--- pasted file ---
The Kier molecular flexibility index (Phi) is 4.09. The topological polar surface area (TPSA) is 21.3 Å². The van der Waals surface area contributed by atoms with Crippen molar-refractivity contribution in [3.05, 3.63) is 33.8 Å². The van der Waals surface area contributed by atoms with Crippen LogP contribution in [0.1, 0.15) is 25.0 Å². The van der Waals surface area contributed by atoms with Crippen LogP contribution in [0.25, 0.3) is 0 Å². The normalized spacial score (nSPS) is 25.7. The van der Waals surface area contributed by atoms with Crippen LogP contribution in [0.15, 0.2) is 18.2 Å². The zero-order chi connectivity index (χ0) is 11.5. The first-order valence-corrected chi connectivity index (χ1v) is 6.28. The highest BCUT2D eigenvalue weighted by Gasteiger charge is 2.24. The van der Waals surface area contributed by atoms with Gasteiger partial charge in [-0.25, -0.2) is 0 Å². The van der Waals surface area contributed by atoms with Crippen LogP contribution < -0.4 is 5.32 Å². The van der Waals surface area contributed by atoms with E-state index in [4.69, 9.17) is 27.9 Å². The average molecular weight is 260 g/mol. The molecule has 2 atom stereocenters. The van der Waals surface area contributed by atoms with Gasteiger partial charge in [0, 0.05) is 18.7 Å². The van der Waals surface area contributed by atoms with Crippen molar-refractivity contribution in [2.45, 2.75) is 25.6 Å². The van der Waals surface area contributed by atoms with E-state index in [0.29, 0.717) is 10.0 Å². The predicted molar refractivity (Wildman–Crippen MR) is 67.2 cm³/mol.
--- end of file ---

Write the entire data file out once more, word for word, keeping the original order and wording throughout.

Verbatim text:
The Kier molecular flexibility index (Phi) is 4.09. The topological polar surface area (TPSA) is 21.3 Å². The van der Waals surface area contributed by atoms with Crippen molar-refractivity contribution in [3.05, 3.63) is 33.8 Å². The van der Waals surface area contributed by atoms with Crippen LogP contribution in [0.1, 0.15) is 25.0 Å². The van der Waals surface area contributed by atoms with Crippen LogP contribution in [0.25, 0.3) is 0 Å². The normalized spacial score (nSPS) is 25.7. The van der Waals surface area contributed by atoms with Crippen LogP contribution in [0.15, 0.2) is 18.2 Å². The zero-order chi connectivity index (χ0) is 11.5. The first-order valence-corrected chi connectivity index (χ1v) is 6.28. The highest BCUT2D eigenvalue weighted by Gasteiger charge is 2.24. The van der Waals surface area contributed by atoms with Gasteiger partial charge in [-0.25, -0.2) is 0 Å². The van der Waals surface area contributed by atoms with Crippen LogP contribution < -0.4 is 5.32 Å². The van der Waals surface area contributed by atoms with E-state index in [4.69, 9.17) is 27.9 Å². The average molecular weight is 260 g/mol. The molecule has 2 atom stereocenters. The van der Waals surface area contributed by atoms with Gasteiger partial charge in [0, 0.05) is 18.7 Å². The van der Waals surface area contributed by atoms with Crippen molar-refractivity contribution in [2.45, 2.75) is 25.6 Å². The van der Waals surface area contributed by atoms with E-state index in [0.29, 0.717) is 10.0 Å². The predicted molar refractivity (Wildman–Crippen MR) is 67.2 cm³/mol.